On Thursday, criticism of this neglect gained more traction as Ted Cruz, the Texas Republican Senator and US presidential candidate, announced his plans to file legislation to impose a fine on the US State Department for concealing its knowledge of the recent Iranian human rights record. Arutz Sheva reports that a State Department report on the topic was due for release on February 25 but still has not seen the light of day, owing to an apparent decision on the part of the Obama administration to conceal it in order to avoid imperiling the delicate Iran nuclear negotiations.

Cruz characterized that policy by saying, “It appears that both President Obama and Secretary of State (John) Kerry are trying to sweep under the rug Iran’s horrific human rights record because, presumably, acknowledging that fact would be inconvenient.” His legislation seeks to pressure the administration to reverse this policy by fining the State Department five percent of its budget for every 30 days that the human rights report continues to be delayed.

Because of the delay of more than five and a half months so far, it remains unclear just which human rights abuses were uncovered and given focus in the latest assessment. But various human rights groups have of course pointed to a series of persistent problems, with varying degrees of focus. These include the rising rate of executions, which is on track to clear the 1,000 person mark this year, the imprisonment of journalists, and the crackdown on women’s rights and “improper” veiling.

Furthermore, a report published Thursday in the Weekly Standard suggested that the list of human rights topics being neglected by Western governments goes beyond those that are exposed by Iran-focused NGOs. The article notes that female genital mutilation, often regarded as a largely African problem, is also shockingly common in Iran, with 60 percent of girls in the province of Hormozgan having been subjected to it in 2014.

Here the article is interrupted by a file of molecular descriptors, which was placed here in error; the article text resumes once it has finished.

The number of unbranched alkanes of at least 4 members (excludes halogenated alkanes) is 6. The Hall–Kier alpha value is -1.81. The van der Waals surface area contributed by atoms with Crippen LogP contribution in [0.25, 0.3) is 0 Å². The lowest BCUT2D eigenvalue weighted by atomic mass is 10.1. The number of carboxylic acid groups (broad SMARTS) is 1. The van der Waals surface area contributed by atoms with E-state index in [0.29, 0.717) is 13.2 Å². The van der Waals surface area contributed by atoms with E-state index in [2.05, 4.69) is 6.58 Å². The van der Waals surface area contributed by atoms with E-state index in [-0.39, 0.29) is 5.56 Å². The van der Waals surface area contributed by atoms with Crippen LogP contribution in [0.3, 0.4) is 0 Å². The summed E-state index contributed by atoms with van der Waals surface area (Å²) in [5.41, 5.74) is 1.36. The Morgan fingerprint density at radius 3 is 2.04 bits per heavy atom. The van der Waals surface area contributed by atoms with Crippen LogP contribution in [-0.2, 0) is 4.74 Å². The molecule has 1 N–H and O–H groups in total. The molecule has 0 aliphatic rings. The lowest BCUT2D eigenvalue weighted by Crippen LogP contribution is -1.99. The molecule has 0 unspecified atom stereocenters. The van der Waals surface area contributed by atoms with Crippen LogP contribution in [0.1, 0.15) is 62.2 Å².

The problem is easily linked to the principles and social influence of the Iranian regime, given that it is usually justified in terms of a preoccupation with female chastity. And this is certainly a preoccupation for the government in Tehran, which maintains policies that segregate the genders and suggest that women are responsible for not enlivening the sexual passions of men in public.

This is reflected, for instance, in the ban on women’s attendance at public sporting events. Agence France-Presse reported on Thursday that recent hopes of the loosening of that policy have been frustrated among women’s rights activists, who allege that the claim was simply a lie by the ruling regime.

Iranian media indicates that 200 seats of the 12,000-seat Azadi sports complex in Tehran will be designated as a special female section at the time of two volleyball matches between Iran and the United States. But these 200 seats will be reserved only for female officials and the families of players. What’s more, the very slight change in policy may be aimed merely at reducing international scrutiny at a time of rare American presence in the stadium. That is to say, the presence of any women can be viewed as helping to justify Western neglect of the broader problem.

On the topic of female genital mutilation, women’s rights activist Rayeyeh Mozafarian claims that the United Nations is also guilty of a conspicuous lack of action, especially considering that she has lobbied the organization to take steps to condemn and discourage the practice. Local campaigns have apparently emerged in absence of international organizing, but the persistence of the practice reflects the fact that the Iranian government has shown no interest in contradicting hardline clerics who endorse the genital mutilation.

Meanwhile, the government remains the perpetrator and driving force behind other, more well-publicized human rights abuses in the Islamic Republic. And these Cruz’s legislation focuses on the lack of US outcry against these particular trends in the midst of the nuclear negotiations. Gulf News reported on Thursday that a Kurdish political prisoner had been executed for “spreading propaganda against the state” and “enmity against God” in spite of the fact that he had been told his sentence was commuted to life imprisonment.

The hanging of Mansour Arvand reportedly took place on Sunday, two days before 25 prisoners were executed en masse in Rajaishahr prison. Two more executions the following day brought the total for the month of June to 206, according to Iran Human Rights.